A Plan to End Sewer Overflow in Camden


Through overdue maintenance, expanded greenspace, and added processing capacity, the Camden County Municipal Utilities Authority believes it can corral storm flooding in the city within three years.

By Matt Skoufalos | December 11, 2017

Flooding conditions push untreated sewage to the surface in Camden. Credit: Camden SMART.

Sewer overflow has been a generational problem for the residents of Camden.

Like many of its late-19th-century counterparts, including Philadelphia, Chicago, Boston, Los Angeles, and New York, the city was among the first to install a combined sewer-stormwater system, said Camden County Municipal Utilities Authority (CCMUA) Executive Director Andrew Kricun.

At that time, suburban homes still had outhouses, and neither the automobile nor the sprawling highways upon which it would travel had been conceived.

“It’s an example of early adoption being not always the best,” Kricun said.

More than 100 years ago, sidewalk and curbs were made out of materials that allowed for water infiltration.

A relative abundance of green space meant more opportunity for the ground to absorb stormwater.

But decades of development paved them over, and the local system became insufficient for processing the load it was asked to manage.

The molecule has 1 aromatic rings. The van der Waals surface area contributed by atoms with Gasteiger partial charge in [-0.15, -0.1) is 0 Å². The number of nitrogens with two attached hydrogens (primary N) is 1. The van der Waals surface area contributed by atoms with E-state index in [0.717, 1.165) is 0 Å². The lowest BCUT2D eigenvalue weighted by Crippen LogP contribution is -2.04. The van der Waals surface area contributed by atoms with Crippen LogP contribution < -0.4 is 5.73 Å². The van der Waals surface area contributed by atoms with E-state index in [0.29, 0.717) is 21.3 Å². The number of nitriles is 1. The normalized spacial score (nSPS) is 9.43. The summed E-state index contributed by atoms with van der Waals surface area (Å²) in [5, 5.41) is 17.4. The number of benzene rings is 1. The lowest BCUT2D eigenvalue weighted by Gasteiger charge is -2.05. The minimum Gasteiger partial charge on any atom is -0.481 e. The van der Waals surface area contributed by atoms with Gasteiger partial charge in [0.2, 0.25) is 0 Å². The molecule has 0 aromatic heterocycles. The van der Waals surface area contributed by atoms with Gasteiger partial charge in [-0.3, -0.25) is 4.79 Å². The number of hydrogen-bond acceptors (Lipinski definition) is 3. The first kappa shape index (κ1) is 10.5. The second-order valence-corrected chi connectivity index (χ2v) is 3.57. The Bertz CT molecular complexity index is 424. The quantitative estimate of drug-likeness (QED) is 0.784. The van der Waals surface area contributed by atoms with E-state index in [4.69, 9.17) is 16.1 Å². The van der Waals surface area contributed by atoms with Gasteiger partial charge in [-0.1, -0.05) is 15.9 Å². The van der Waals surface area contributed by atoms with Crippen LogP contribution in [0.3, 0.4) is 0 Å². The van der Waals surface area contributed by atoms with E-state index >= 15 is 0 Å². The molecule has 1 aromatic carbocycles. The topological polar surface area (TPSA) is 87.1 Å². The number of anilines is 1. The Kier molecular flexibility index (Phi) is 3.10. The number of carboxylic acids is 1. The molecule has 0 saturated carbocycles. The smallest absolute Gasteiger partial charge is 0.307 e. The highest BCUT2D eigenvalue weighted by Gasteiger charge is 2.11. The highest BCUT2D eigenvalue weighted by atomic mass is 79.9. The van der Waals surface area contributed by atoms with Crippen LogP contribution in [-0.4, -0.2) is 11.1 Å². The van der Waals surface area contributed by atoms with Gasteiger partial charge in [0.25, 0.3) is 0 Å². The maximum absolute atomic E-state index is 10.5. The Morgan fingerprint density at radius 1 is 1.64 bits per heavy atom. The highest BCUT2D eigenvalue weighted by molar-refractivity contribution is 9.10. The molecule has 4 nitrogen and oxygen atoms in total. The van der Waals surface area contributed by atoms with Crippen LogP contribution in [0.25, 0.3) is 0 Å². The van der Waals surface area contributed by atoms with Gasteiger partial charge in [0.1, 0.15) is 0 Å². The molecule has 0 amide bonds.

On an average rainy day in 2017, CCMUA processes about 50 million gallons of stormwater from the Camden County suburbs and some 10 million gallons from Camden City itself, Kricun said.

Heavy rainfall can increase the city’s share by a factor of 10; placed under duress, the undersized pipes back up, and combined sewage flows to the surface.

“If kids are walking through puddles to get to their bus stop, it’s probably combined sewage,” Kricun said. “That shouldn’t be anywhere.

“It’s hard to look out, as the wastewater planning system for the county, to see this environmental, health, and, you could argue, social-justice issue,” he said.

Camden is home to two of the 25-or-so combined sewer-and-stormwater systems in New Jersey. Separating the services out is prohibitively costly: a decade ago, estimates for the job topped $1 billion, Kricun said. Wealthier cities may replace their combined infrastructure piecemeal and over time, but a lack of revenues in Camden has challenged upkeep of the system, and a lack of maintenance has made the problem worse.

“Solids deposit at the bottom of the pipes, and over time, restrict the flow,” Kricun said. “You have to jet the pipes out every so often, but the city doesn’t have the resources to do that.”

Instead, the county government is securing some $80 million to clean out the city system, of which only about 15 percent is presently unblocked, he said. Half that amount could be covered by grant funding; the other half will be subsidized by a 30-year, low-interest-rate loan from the New Jersey Environmental Infrastructure Trust.

“This really is the cost of deferred repairs,” Kricun said.

CCMUA Executive Director Andrew Kricun. Credit: Matt Skoufalos.

After modeling the Camden sewer system, he believes the removal of settled deposits could account for as much as 90 percent of the flooding issues.

Jetting the pipes and cleaning outfalls that capture overflows should convey more waste flow to the CCMUA plant, which is being expanded and driving towards energy independence.

Some of the sediment will be “historic” leftovers from Camden’s industrial past, which means it must be captured from the outfalls after jetting to avoid spreading contamination, Kricun said.